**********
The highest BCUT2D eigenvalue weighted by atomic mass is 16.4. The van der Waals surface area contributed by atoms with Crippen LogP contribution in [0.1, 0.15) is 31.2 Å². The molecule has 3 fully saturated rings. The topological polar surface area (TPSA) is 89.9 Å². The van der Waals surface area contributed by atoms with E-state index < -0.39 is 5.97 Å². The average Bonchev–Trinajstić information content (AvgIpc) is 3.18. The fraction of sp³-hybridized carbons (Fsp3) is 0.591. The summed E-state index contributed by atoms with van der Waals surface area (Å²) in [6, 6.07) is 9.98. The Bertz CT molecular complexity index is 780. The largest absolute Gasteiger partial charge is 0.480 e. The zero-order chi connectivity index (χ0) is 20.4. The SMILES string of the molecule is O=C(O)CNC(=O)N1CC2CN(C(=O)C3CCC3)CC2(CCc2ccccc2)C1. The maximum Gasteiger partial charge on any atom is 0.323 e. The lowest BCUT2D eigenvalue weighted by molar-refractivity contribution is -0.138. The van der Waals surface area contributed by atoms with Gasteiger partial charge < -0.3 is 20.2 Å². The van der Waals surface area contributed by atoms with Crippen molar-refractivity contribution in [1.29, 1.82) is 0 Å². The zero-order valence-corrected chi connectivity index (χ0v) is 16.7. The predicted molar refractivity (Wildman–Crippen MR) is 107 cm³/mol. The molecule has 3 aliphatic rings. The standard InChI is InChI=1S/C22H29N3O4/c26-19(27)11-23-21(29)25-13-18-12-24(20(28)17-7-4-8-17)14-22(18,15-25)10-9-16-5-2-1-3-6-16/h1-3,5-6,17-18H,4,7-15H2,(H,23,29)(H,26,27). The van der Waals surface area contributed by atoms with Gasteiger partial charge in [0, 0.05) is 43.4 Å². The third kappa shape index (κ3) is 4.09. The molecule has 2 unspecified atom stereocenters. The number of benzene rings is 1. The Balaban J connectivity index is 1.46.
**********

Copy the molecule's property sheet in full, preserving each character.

The highest BCUT2D eigenvalue weighted by atomic mass is 16.4. The van der Waals surface area contributed by atoms with Crippen LogP contribution in [0.1, 0.15) is 31.2 Å². The molecule has 3 fully saturated rings. The topological polar surface area (TPSA) is 89.9 Å². The van der Waals surface area contributed by atoms with E-state index < -0.39 is 5.97 Å². The average Bonchev–Trinajstić information content (AvgIpc) is 3.18. The fraction of sp³-hybridized carbons (Fsp3) is 0.591. The summed E-state index contributed by atoms with van der Waals surface area (Å²) in [6, 6.07) is 9.98. The Bertz CT molecular complexity index is 780. The largest absolute Gasteiger partial charge is 0.480 e. The zero-order chi connectivity index (χ0) is 20.4. The SMILES string of the molecule is O=C(O)CNC(=O)N1CC2CN(C(=O)C3CCC3)CC2(CCc2ccccc2)C1. The maximum Gasteiger partial charge on any atom is 0.323 e. The lowest BCUT2D eigenvalue weighted by molar-refractivity contribution is -0.138. The van der Waals surface area contributed by atoms with Gasteiger partial charge < -0.3 is 20.2 Å². The van der Waals surface area contributed by atoms with Crippen molar-refractivity contribution in [1.29, 1.82) is 0 Å². The zero-order valence-corrected chi connectivity index (χ0v) is 16.7. The predicted molar refractivity (Wildman–Crippen MR) is 107 cm³/mol. The molecule has 3 aliphatic rings. The standard InChI is InChI=1S/C22H29N3O4/c26-19(27)11-23-21(29)25-13-18-12-24(20(28)17-7-4-8-17)14-22(18,15-25)10-9-16-5-2-1-3-6-16/h1-3,5-6,17-18H,4,7-15H2,(H,23,29)(H,26,27). The van der Waals surface area contributed by atoms with Gasteiger partial charge in [0, 0.05) is 43.4 Å². The third kappa shape index (κ3) is 4.09. The molecule has 2 unspecified atom stereocenters. The number of benzene rings is 1. The Balaban J connectivity index is 1.46.